When CBW had its licence renewed, the following rebraodcast transmitters were also renewed (this list may not represent all of CBW's transmitters as some licences may have been renewed on other dates): Manitoba - CBDS Pukatawagan, CBDU Lynn Lake, and CBWB Wabowden; Ontario - CBEA Red Lake, CBEL Vermilion Bay, CBOI Ear Falls, CBLA Atikokan, CBLD Dryden, and CBLS Sioux Lookout.
CBW received approval to add FM transmitters at Easterville (93.5 MHz, 40.5 watts), Grand Rapids (101.5 MHz, 68.5 watts), Moose Lake (99.9 MHz, 80 watts), Snow Lake (95.5 MHz, 60 watts), and The Pas (94.5 MHz, 76 watts). Later in the year, the following FM transmitters were authorized: Neslon HOuse (93.7 MHz, 8.5 watts), Leaf Rapids (94.5 MHz, 74.1 watts), South Indian Lake (95.5 MHz, 65.6 watts), Ilford (94.7 MHz, 86 watts), Split Lake (95.5 MHz, 86 watts).
On January 28, The CRTC administratively renewed the licence for CBLA Atikokan, Ontario, to August 31, 1989.
On July 29, CBW was authorized to decrease its night-time power from 50,000 watts to 46,000 watts and relocate the transmitter from its present site at Carman, to 48 kilometers to the northeast, near Starbuck. The change would improve the coverage to the city of Winnipeg while maintaining the existing level of service to surrounding rural areas.
On the same date, CBW was given approval to move its Wabowden transmitter from the AM dial to the FM band. CBWB would operate on a frequency of 90.5 MHz with an effective radiated power of 66 watts.
Lionel Moore, CBC Radio Manitoba's farm broadcaster, died at age 77. He joined CBC Winnipeg in 1950 from CJGX in Yorkton, SK, and retired in 1980.
On October 15, CBW switched on a new transmitter established at Springstein (30 miles closer to Winnipeg than Carmen) using 50,000 watts daytime and 46,000 at night.
CBC Radio added overnight programming to its schedule on May 1, with "CBC Radio Overnight". The programming started out on certain CBC stations and was expanded to all of its stations by September. The program aired between 1:00 and 6:00 a.m. (local time) and offered reports from public broadcasters in 25 countries, with Canadian news on the hour. The program service was provided by the World Radio Network in London, England.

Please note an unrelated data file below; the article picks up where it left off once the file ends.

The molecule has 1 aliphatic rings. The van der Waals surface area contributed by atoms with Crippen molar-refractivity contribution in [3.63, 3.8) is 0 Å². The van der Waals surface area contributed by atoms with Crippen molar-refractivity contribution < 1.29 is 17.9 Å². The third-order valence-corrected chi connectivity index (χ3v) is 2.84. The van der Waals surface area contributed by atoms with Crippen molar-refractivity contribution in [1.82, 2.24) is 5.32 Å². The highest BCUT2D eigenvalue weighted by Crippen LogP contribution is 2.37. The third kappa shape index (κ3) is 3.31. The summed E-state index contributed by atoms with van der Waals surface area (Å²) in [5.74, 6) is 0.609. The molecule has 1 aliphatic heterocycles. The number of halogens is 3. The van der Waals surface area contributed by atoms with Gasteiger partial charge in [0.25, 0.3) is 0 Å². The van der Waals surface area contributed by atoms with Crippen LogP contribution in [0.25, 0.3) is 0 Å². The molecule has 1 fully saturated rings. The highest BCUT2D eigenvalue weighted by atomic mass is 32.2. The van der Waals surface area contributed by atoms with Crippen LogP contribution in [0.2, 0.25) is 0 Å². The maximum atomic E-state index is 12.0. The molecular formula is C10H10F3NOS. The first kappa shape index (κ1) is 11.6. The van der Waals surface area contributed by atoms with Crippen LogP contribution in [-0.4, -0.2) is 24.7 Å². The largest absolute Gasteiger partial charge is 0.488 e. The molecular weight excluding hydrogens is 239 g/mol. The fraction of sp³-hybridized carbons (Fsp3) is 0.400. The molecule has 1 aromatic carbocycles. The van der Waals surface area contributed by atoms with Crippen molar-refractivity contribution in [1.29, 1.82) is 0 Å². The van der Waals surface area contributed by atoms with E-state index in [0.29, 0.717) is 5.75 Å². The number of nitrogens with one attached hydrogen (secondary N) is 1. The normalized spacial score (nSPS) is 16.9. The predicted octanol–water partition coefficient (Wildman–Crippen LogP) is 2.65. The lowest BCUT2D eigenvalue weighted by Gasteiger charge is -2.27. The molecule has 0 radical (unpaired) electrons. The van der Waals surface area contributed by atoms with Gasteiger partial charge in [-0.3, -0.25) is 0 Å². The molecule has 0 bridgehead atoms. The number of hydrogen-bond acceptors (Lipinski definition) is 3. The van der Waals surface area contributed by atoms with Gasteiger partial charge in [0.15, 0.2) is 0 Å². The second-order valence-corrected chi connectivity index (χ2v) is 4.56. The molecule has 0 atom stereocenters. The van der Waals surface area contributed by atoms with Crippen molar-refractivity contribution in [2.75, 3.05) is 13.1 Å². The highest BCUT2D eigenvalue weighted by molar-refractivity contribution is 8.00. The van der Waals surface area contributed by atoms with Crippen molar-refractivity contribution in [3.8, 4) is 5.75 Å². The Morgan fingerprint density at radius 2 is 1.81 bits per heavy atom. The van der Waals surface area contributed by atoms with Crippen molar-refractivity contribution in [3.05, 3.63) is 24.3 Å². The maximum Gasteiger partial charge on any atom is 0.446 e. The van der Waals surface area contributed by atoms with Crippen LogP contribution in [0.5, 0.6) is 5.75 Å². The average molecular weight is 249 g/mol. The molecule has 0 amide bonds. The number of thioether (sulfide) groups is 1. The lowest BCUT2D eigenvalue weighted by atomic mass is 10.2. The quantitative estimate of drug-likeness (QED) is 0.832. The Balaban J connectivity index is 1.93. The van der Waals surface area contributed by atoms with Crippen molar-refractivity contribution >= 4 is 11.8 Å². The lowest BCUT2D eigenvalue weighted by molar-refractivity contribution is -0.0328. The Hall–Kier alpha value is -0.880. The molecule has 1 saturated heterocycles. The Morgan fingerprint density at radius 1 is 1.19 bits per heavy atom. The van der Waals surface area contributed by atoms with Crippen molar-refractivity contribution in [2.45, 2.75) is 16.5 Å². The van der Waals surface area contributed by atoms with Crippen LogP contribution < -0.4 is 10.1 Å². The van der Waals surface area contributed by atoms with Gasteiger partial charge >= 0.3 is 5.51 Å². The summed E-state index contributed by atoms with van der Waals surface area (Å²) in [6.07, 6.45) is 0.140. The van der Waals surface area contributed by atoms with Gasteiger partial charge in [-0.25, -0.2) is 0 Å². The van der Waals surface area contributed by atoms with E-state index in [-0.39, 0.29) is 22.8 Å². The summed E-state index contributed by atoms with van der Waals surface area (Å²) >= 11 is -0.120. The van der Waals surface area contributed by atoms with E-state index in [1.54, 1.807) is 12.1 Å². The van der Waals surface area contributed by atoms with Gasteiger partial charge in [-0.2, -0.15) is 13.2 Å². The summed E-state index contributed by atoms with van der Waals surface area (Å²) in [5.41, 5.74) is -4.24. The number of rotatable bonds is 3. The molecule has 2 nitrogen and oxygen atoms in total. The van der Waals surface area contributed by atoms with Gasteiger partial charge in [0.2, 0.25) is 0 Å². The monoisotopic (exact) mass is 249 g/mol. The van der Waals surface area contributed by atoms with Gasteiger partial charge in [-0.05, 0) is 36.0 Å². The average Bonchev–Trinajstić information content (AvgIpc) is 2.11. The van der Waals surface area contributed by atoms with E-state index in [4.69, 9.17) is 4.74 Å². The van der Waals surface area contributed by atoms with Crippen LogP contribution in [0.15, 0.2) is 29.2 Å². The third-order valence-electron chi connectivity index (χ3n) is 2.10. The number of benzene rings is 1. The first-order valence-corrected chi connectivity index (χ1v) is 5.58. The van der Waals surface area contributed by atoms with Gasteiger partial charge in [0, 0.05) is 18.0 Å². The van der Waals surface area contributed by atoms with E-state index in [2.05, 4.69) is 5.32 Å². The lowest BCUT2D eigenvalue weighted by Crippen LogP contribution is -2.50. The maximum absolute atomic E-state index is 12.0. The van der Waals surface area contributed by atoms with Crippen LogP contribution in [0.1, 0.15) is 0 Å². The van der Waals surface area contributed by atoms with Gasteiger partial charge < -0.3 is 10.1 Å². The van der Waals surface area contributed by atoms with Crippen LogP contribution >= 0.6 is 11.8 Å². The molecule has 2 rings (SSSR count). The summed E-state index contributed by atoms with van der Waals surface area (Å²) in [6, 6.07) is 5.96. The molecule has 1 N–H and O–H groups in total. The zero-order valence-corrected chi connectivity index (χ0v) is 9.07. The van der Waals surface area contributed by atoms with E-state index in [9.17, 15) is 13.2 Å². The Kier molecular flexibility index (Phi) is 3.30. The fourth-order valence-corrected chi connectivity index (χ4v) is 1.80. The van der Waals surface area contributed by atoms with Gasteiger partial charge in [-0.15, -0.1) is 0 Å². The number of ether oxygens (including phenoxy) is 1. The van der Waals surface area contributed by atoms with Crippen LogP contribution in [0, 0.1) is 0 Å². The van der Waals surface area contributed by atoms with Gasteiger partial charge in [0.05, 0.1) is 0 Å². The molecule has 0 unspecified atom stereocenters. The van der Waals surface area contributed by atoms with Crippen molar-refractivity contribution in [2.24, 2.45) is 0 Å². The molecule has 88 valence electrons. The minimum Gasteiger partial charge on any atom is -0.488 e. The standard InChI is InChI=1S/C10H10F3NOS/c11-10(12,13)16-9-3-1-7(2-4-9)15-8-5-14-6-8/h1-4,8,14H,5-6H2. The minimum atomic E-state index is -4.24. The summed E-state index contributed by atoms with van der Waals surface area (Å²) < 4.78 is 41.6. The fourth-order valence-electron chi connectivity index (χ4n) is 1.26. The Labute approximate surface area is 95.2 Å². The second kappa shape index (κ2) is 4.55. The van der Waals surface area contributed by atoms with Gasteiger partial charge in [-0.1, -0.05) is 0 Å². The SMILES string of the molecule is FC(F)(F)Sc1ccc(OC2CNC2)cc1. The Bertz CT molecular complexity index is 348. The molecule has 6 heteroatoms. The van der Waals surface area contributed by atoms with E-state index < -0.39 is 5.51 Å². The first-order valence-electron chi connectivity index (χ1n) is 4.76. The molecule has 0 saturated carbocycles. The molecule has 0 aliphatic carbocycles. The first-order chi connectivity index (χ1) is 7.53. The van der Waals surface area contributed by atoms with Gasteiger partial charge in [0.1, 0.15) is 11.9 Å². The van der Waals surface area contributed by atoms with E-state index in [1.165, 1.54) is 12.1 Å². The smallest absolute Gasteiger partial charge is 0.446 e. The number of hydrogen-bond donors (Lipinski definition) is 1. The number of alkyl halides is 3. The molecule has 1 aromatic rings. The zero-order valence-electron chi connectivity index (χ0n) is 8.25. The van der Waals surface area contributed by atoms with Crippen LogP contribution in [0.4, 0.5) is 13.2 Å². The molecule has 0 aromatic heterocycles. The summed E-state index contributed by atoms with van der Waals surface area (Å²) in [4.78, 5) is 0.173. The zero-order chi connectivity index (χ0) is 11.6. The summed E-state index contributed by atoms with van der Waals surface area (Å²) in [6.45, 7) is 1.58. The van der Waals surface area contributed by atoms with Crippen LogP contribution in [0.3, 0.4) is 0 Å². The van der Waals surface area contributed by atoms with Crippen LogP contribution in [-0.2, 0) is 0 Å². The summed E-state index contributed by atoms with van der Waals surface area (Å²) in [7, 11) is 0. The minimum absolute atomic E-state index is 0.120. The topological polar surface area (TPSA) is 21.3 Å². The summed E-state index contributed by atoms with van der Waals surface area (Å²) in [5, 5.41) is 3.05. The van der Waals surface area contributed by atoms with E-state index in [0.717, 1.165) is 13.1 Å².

On September 1, the CBC Radio network (CBC Radio) was renamed as "CBC Radio One".
On November 30, a decrease in effective radiated power for transmitter CBWS-FM Brandon was authorized...100,000 watts to 90,000 watts. The existing system would be replaced with a multi-channel antenna, allowing CBWS-FM, CBWV-FM and CKSB-8-FM to be combined into a single antenna.
As of 2001, CBW operated the following transmitters: CBWV-FM Brandon, CBWW-FM Dauphin, CBWZ-FM Fairford, CBWX-FM Fisher Branch, CBWY-FM Jackhead, and CBWA-FM Manigotagan. CBW broadcast approximately 44 hours 30 minutes of local programming each week from Winnipeg. CBWK-FM Thompson operated the following transmitters: CBDE-FM Brochet, CHFC Churchill, CBWU-FM Cranberry Portage, CBWE-FM Easterville, CBWF-FM Flin Flon, CBWG-FM Gillam, CBWN-FM Gods Lake Narrows, CBWH-FM Grand Rapids, CBWI-FM Ilford, CBWP-FM Leaf Rapids, CBWR-FM Little Grand Rapids, CBDU-FM Lynn Lake, CBWC-FM Moose Lake, CBWO-FM Nelson House, CBWM-FM Oxford House, CBDI-FM Poplar River, CBDS Pukatawagan, CBDG-FM Shamattawa, CBWL-FM Snow Lake, CBWQ-FM South Indian Lake, CBWJ-FM The Pas, CBWD-FM Waasagomach, and CBWB-FM Wabowden. CBWK-FM broadcast approximately 10 hours of local programming each week. It is jointly produced in Thompson and Winnipeg.